“What does it look like?” she asked, incongruously.
I blinked, then took another step upwards, away from her.
“I don’t—” She shrugged, a small, wry smile on her face. “I can’t see it. Is it pretty?”
“Is what pretty?” But I knew what she meant. The way the clockface flowed over its edges and down onto the doorframe. The clouds that were phasing through the concrete from outside, thick nimbuses clouding the upper stratosphere of the high rise. The steps rippling like quicksand when I put my boot down on them.
I didn’t have room for fear, and I didn’t have any time for it. But even worse, warring with it in my throat, was a sense of wonder. What Will and Avery and Lila could do; that was one thing. This was…
“Weird,” I said. Amazing, I thought. And terrifying. All of them, in equal measure.
She reached out and touched me, fingers freezing cold against my face. The cold was enough to bring back to earth. But so was the sudden sense of relief on her face, and I realized what it was she wanted me for.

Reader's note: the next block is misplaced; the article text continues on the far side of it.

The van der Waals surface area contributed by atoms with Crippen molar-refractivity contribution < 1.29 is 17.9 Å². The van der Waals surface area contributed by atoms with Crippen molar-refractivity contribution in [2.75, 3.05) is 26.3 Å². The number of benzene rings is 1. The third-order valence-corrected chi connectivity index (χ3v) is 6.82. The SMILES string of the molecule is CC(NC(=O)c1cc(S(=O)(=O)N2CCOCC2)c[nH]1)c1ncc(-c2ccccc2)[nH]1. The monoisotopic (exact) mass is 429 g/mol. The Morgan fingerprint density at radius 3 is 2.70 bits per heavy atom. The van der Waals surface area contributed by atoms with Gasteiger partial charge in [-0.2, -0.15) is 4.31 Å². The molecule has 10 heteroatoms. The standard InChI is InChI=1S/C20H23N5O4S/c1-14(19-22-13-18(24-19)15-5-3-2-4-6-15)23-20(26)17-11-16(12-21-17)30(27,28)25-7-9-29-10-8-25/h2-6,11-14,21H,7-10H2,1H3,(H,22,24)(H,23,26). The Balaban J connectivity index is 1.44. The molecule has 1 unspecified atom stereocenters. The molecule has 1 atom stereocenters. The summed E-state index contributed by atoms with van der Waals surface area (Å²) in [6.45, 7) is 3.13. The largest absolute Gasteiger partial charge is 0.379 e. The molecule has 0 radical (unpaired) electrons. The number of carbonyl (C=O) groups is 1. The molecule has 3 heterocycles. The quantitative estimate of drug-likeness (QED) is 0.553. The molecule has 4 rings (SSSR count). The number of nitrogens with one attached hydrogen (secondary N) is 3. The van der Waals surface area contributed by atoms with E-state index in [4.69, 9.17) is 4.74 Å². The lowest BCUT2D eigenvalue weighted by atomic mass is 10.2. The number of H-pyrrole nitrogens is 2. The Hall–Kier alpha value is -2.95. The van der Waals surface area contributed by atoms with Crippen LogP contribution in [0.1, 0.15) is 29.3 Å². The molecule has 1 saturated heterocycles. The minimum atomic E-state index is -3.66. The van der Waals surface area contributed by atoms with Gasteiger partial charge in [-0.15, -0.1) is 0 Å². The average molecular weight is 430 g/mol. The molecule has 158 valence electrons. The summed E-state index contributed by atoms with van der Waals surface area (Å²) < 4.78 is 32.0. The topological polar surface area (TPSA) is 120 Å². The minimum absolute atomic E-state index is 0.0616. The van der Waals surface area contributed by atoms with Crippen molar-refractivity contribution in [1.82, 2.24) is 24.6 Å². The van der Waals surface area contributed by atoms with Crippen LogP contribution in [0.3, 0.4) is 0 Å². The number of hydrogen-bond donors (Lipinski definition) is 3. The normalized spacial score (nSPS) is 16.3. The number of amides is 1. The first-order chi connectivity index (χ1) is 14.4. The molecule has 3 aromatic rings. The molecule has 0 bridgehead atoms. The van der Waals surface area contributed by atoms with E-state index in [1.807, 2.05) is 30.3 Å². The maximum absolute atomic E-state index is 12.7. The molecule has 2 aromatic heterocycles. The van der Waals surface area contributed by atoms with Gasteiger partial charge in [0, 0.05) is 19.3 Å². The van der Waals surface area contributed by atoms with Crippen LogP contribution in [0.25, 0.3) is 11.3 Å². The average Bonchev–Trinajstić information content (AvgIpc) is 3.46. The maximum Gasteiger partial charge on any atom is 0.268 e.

I took off once more, a stitch forming in my side as I tried to ignore the world crumbling around me. The steps looked like liquid, but I tried to focus on the solid way they felt beneath my feet. It was probably fine. Probably.
And then there was another door, and I threw myself against it. The bar clicked open, and I was outside.
On the roof.
With her behind me.
“Okay,” I whispered. “Time for a great idea.” I didn’t see a fire escape. In fact, it was so dark out I couldn’t see much of anything. I wasn’t sure when the sun had set but I didn’t have time to think about it.
I turned around to face her as she came through the door, the light illuminating her from behind. She wasn’t that scary, really. Tall, with a black coat and black hair—striking, certainly. But she didn’t look that different from any other thirty-odd woman with a short haircut and a Beatnik fashion sense.
“I’m not asking you to do anything so terrible,” she said, and the nausea roiled in my stomach. “I just need your help. I’m even paying for it.”
“No means no.”
Whoever the nameless girl was, wherever she was, I had a feeling she was avoiding Kiera. I hadn’t seen anything about a missing girl on Facebook, Reddit, Twitter, the news channels… Even the places that had written articles on Gurjas (articles I’d scrolled past as fast as possible) hadn’t said anything about a missing teenager. That might mean nothing. That might mean everything.
“What if I told you I was trying to help her?”